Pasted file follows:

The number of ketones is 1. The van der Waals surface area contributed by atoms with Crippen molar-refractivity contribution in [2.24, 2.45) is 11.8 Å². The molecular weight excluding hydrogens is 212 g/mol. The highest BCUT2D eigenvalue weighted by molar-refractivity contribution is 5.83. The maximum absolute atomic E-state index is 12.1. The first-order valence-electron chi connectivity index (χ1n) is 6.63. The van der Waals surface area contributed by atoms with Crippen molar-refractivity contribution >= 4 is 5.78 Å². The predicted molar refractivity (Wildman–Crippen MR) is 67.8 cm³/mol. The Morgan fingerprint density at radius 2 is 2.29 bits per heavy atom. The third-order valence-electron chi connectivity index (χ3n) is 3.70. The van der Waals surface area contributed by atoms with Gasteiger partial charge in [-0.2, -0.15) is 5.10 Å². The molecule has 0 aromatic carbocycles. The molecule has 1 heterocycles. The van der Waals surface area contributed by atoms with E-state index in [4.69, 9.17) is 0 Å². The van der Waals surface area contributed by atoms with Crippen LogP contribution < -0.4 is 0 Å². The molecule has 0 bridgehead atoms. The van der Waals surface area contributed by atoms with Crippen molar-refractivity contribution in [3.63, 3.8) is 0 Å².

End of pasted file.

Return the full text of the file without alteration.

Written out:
The number of ketones is 1. The van der Waals surface area contributed by atoms with Crippen molar-refractivity contribution in [2.24, 2.45) is 11.8 Å². The molecular weight excluding hydrogens is 212 g/mol. The highest BCUT2D eigenvalue weighted by molar-refractivity contribution is 5.83. The maximum absolute atomic E-state index is 12.1. The first-order valence-electron chi connectivity index (χ1n) is 6.63. The van der Waals surface area contributed by atoms with Crippen molar-refractivity contribution >= 4 is 5.78 Å². The predicted molar refractivity (Wildman–Crippen MR) is 67.8 cm³/mol. The Morgan fingerprint density at radius 2 is 2.29 bits per heavy atom. The third-order valence-electron chi connectivity index (χ3n) is 3.70. The van der Waals surface area contributed by atoms with Gasteiger partial charge in [-0.2, -0.15) is 5.10 Å². The molecule has 0 aromatic carbocycles. The molecule has 1 heterocycles. The van der Waals surface area contributed by atoms with E-state index in [4.69, 9.17) is 0 Å². The van der Waals surface area contributed by atoms with Crippen LogP contribution < -0.4 is 0 Å². The molecule has 0 bridgehead atoms. The van der Waals surface area contributed by atoms with Crippen molar-refractivity contribution in [3.63, 3.8) is 0 Å².